#### Field From a Point Charge

The electric field describes the effect of a charge, or set of charges, on the region surrounding it. The electric field, E, at any point in space is a vector that represents the force, F, on a small positive test charge, q, with magnitude:

E = F/q

The electric field due to a positive charge extends radially out in all directions from the charge (because a positive test charge placed near it would feel a force pointing away from it). The electric field due to a negative charge points radially in from all directions (because a positive test charge placed near it would feel a force pointing toward it). In general, electric field lines always point from positive charges and toward negative charges.

 Five Unknown Charges - Click on the milestone icon to answer a conceptual question that will appear in the milestone window at the upper right. Click the Explanation button to see a detailed solution to the milestone question.

Consider a dipole: two charges of equal magnitude and opposite sign separated by a distance, d. What do you think the field will look like for this configuration? You can check your prediction using the simulation by recalling that if you double click on a point, the field line going through that point will be plotted. Do this for a sufficient number of points so that you have a good idea of what the field looks like.

Notice that every field line that leaves the positive charge ends on the negative charge. That is, there are just as many field lines surrounding the positive charge as the negative charge.

Now consider a configuration of two unequal charges separated by a distance, d. Construct the field lines again. Do you notice anything different?

The field lines still go from positive to negative but the number of lines surrounding the positive and negative charges differ. There are more lines leaving the positive charge than ending on the negative charge. This is because the magnitude of the positive charge is larger than the negative charge. In fact, the number of field lines starting on a positive charge, or ending on a negative charge, is proportional to the magnitude of the charge.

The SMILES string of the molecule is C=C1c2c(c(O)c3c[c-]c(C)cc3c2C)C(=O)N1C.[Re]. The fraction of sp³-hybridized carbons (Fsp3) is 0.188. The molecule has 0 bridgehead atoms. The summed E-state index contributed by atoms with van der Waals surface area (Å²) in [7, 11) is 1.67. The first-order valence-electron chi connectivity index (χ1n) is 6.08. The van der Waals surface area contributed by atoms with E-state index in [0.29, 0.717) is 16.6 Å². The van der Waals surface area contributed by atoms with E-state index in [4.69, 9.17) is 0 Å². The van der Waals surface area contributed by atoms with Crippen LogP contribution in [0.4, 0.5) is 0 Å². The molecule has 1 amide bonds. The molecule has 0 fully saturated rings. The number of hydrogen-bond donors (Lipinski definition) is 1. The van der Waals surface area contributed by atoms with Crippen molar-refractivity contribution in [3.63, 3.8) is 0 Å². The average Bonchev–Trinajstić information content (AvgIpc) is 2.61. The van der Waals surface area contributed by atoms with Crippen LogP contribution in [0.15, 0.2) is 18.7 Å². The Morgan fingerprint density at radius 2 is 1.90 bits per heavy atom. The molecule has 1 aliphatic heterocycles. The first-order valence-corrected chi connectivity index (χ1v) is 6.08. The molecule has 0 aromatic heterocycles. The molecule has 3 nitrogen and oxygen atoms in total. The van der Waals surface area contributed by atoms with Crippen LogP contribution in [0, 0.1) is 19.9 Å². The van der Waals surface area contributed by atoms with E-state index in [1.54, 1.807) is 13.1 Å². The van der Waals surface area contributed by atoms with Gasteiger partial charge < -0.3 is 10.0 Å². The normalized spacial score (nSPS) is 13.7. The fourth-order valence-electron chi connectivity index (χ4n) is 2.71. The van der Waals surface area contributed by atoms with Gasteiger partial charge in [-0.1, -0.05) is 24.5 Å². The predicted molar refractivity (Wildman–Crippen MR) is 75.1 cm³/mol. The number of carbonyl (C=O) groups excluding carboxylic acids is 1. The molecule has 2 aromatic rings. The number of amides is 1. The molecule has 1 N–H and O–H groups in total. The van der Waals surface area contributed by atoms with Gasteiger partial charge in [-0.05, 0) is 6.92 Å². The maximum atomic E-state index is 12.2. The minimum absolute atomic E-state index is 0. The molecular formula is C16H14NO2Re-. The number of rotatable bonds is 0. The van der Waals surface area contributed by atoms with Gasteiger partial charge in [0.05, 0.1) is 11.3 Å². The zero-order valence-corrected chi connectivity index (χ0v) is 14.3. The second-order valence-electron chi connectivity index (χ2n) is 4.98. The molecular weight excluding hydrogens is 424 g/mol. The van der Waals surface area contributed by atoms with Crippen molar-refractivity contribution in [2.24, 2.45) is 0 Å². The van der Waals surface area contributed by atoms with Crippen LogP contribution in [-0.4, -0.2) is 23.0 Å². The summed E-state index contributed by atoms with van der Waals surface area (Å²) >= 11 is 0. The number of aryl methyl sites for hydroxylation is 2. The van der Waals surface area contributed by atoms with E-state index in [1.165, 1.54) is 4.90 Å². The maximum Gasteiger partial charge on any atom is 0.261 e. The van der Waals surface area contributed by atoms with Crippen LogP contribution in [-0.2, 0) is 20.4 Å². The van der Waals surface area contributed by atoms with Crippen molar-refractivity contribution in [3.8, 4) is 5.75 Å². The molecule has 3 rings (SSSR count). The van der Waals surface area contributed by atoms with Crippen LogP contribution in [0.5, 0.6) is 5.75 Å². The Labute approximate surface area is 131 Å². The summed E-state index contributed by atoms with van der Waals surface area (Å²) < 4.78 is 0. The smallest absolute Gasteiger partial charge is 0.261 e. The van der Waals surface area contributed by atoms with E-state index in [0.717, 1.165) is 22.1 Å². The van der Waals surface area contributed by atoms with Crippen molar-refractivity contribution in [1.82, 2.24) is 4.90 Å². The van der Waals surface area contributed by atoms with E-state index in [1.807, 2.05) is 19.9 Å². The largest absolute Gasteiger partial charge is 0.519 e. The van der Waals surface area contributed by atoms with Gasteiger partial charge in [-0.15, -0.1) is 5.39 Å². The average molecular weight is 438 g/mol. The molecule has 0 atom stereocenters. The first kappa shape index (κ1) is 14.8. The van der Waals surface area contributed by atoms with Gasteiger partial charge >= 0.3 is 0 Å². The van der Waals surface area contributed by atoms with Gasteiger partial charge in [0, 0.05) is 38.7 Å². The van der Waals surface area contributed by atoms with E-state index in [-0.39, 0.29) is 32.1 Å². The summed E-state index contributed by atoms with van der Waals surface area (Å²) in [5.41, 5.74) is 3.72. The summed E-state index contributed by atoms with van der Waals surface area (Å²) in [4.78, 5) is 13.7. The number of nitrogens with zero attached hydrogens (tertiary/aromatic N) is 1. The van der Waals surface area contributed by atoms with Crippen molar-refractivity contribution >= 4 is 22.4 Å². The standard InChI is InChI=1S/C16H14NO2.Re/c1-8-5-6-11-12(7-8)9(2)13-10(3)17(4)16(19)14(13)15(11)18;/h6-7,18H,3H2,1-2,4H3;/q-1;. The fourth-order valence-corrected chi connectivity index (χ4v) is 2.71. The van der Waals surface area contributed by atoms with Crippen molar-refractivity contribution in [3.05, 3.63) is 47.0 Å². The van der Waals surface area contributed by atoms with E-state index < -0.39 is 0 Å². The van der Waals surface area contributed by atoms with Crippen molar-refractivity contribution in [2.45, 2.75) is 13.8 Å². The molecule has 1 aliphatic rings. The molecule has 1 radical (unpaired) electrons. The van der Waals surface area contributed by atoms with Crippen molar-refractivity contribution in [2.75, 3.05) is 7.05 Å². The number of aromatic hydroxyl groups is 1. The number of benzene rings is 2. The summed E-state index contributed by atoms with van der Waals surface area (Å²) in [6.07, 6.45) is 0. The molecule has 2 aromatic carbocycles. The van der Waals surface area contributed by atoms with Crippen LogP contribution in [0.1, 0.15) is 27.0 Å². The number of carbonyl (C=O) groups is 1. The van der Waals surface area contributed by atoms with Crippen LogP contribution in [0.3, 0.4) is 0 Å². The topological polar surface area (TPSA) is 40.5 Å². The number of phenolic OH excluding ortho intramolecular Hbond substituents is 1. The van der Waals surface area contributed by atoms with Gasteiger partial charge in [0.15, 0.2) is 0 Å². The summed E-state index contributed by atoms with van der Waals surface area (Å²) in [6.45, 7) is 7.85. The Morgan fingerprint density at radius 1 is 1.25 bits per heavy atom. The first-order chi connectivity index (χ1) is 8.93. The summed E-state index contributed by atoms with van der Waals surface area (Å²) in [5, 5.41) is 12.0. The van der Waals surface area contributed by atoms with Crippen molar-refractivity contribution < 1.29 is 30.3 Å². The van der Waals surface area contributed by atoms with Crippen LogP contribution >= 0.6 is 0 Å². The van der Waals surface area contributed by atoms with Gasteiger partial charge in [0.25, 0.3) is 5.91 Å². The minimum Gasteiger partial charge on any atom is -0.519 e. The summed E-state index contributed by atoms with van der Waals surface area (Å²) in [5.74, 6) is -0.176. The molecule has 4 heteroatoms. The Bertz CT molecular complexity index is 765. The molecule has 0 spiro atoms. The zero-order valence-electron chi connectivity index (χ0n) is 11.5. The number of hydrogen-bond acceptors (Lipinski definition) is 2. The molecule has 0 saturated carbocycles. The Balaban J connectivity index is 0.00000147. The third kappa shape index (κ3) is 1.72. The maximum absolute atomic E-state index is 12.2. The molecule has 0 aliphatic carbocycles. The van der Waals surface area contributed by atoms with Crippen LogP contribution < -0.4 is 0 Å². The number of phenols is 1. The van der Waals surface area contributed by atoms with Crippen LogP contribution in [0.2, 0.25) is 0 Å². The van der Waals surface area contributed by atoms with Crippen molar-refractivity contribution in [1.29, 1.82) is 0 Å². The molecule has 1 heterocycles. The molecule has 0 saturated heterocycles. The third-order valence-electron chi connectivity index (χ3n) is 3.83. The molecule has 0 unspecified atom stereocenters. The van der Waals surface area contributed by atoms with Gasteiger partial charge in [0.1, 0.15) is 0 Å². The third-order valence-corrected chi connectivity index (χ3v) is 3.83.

Two more unknown charges - Click on the milestone icon to answer a conceptual question that will appear in the milestone window at the upper right. Remember that you can measure the magnitude of the electric field at a point by clicking on that point. Click the Explanation button to see a detailed solution to the milestone question.

In the above simulation, what is the ratio of the two charges?

Just like forces, electric fields obey the principle of superposition, which says that the net electric field due to a set of charges is the vector sum of the electric fields from each of the individual charges. That is:

Enet = E1 + E2 + E3 +...

Consider the case of a dipole again. When you look in the region immediately surrounding the positive charge, the field lines appear to be pointing radially outward just like the single positive charge you saw above. This is because the field here is dominated by the positive charge so the contribution from the negative charge is negligible. (Enet = E+ + E- with E+ much larger than E-.) Away from both charges, where both charges make significant contributions to the net field, the field lines begin to curve due to the vector nature of the sum of the two fields.

 Four charges in a square - Click on the milestone icon to answer a conceptual question that will appear in the milestone window at the upper right. Click the Explanation button to see a detailed solution to the milestone question.

In Milestone 3, if the square is 4 cm on a side, what is the magnitude of each charge?